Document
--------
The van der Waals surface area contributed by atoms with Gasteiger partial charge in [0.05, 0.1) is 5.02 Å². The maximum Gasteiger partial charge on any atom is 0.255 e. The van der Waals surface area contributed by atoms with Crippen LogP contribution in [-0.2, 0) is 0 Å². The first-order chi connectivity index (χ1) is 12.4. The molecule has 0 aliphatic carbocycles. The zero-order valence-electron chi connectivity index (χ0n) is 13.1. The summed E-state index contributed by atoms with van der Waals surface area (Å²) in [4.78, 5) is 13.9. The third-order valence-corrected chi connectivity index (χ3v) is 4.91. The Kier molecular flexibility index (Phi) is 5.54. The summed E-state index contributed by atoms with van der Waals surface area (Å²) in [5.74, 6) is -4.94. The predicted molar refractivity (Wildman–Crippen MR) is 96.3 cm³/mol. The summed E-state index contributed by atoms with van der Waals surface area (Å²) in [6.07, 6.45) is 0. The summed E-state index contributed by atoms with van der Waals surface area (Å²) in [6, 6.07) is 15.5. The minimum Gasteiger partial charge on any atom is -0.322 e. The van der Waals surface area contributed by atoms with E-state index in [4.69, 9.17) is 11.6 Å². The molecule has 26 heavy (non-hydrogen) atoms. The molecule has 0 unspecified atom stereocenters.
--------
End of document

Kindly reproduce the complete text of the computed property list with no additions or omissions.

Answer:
The van der Waals surface area contributed by atoms with Gasteiger partial charge in [0.05, 0.1) is 5.02 Å². The maximum Gasteiger partial charge on any atom is 0.255 e. The van der Waals surface area contributed by atoms with Crippen LogP contribution in [-0.2, 0) is 0 Å². The first-order chi connectivity index (χ1) is 12.4. The molecule has 0 aliphatic carbocycles. The zero-order valence-electron chi connectivity index (χ0n) is 13.1. The summed E-state index contributed by atoms with van der Waals surface area (Å²) in [4.78, 5) is 13.9. The third-order valence-corrected chi connectivity index (χ3v) is 4.91. The Kier molecular flexibility index (Phi) is 5.54. The summed E-state index contributed by atoms with van der Waals surface area (Å²) in [5.74, 6) is -4.94. The predicted molar refractivity (Wildman–Crippen MR) is 96.3 cm³/mol. The summed E-state index contributed by atoms with van der Waals surface area (Å²) in [6.07, 6.45) is 0. The summed E-state index contributed by atoms with van der Waals surface area (Å²) in [6, 6.07) is 15.5. The minimum Gasteiger partial charge on any atom is -0.322 e. The van der Waals surface area contributed by atoms with E-state index in [4.69, 9.17) is 11.6 Å². The molecule has 26 heavy (non-hydrogen) atoms. The molecule has 0 unspecified atom stereocenters.